LAWRENCE — The Most Rev. Michael Curry, presiding bishop of the Episcopal Church, brought a message of hope and love of God and neighbor to Lawrence.

He began his visit at Esperanza Academy, which holds classes in the parish hall of the adjacent Grace Episcopal Church. The middle-schoolers gave him a welcome fit for a rock star.

After meeting with the students and answering numerous questions, he headed next door to Grace Episcopal Church, where he listened to local residents' experiences of the Sept. 13 gas disaster. Many of those who spoke called for environmental justice and Curry clearly supported their pleas.

The Rev. Joel Almono, rector of the church, said the fires and explosions of the disaster destroyed 140 homes. Thousands of residents were displaced, he noted.

Yet the crisis brought the faith community together and clergy members of many denominations helped to bring pressure on Columbia Gas to fix the failed energy system, he pointed out.

Sadia Jiminian, a Lawrence, was at her job in Boston when she got a call that there was a fire in her house. A boiler had caught fire.

She and her family were not able to return to their home until Thanksgiving, she said.

"This is not over," she said of the disaster.

Susan Almono, Joel's wife, talked about the interfaith team, which she said was "part of a huge outpouring of aid."

While a "lack of proper safety procedures" was the immediate cause of the disaster, the root cause goes deeper than that.

"Our energy system is too dependent of natural gas. That's a problem first, because natural gas is dangerous – we found out just how easily it can explode and destroy lives and property. And secondly it emits carbon and methane pollution that contribute to climate change," she said.

Curry, a strong advocate for "creation care," protecting the environment in other words, agreed with Almono's call for environmental justice. It is a nationwide need, he said.

Episcopal bishops met in Detroit recently and visited Flint, Michigan, where people "still could not drink the water," Curry said. He also mentioned the construction of an oil pipeline under American Indian burial grounds in the Dakotas.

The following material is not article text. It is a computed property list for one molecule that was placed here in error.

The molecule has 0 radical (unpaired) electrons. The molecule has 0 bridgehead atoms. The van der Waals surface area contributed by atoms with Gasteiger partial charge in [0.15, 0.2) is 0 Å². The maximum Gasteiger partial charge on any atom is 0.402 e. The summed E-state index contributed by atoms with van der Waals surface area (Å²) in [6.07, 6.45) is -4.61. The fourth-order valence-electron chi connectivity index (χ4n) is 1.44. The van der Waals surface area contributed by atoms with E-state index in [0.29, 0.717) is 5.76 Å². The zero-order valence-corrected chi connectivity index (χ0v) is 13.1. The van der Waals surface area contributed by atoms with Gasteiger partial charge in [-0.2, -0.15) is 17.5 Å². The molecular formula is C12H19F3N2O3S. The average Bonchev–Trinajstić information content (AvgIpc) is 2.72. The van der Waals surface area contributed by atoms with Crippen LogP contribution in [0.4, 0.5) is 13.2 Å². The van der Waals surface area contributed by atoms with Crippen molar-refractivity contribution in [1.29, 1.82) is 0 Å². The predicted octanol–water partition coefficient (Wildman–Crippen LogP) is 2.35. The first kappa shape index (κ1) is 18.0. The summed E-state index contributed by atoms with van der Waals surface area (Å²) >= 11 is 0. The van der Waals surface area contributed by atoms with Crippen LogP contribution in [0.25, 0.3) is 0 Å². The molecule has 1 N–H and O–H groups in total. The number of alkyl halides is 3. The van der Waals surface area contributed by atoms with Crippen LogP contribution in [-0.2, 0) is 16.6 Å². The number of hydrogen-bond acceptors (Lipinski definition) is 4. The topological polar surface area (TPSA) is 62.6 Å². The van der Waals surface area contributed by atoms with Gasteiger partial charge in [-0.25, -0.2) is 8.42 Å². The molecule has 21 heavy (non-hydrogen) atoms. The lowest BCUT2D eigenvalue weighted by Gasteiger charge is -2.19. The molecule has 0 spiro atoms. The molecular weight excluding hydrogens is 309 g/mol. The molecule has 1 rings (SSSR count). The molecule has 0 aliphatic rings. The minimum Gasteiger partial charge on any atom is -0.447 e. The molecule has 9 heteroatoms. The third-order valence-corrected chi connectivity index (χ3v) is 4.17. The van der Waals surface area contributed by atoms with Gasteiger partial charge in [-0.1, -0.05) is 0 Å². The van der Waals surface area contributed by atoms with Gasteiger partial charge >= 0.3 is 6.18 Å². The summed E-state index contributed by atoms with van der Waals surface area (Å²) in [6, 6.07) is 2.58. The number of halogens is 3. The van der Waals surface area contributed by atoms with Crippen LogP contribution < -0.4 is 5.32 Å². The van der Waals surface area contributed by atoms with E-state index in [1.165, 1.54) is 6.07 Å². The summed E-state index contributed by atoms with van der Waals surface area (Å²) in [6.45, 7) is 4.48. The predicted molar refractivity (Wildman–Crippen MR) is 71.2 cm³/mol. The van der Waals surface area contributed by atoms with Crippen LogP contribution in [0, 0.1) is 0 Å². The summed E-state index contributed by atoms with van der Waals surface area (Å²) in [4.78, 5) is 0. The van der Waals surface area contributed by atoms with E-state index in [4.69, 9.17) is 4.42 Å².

"You don't do that to anyone," he said.

The pipeline was held up temporarily by a court, but then "a new pharaoh" came to power in Washington, he said, insisting he was being "biblical and not political."

The pipeline got approved – and it leaked, he said.

The bishop also spoke of the oil industry's bid to drill for oil in Alaska and how that affects indigenous people.

"Our climate is in jeopardy," he warned.

Environmental activists sometimes refer to the planet as Mother Earth.

"We need to take care of Mama," the bishop said. 

Curry said the faith community, the people who believe in God, have the power to bring about change.

"Church folks are still around when the cameras are gone," he pointed out.

While he was meeting with the middle-schoolers, one student asked him why he decided to become a priest. Curry said the example of the Rev. Dr. Martin Luther King Jr. inspired him.

"By following the teachings of Jesus, he was able to make a difference," he said.

Because of the outlawing of racial discrimination, for which King and his followers fought, life in the United States is "a lot better than it used to be," Curry said.

All of the students at Esperanza are girls. Most of them are from families with limited incomes. The school was established in 2006 by Grace Church and Christ Episcopal Church in Andover.

The school operates independently and offers a rigorous curriculum. The goal is to equip graduates for success in secondary school and college.

"Don't think the impossible is not possible," Curry told the students. "Don't you give up on yourselves."

He received a standing ovation.

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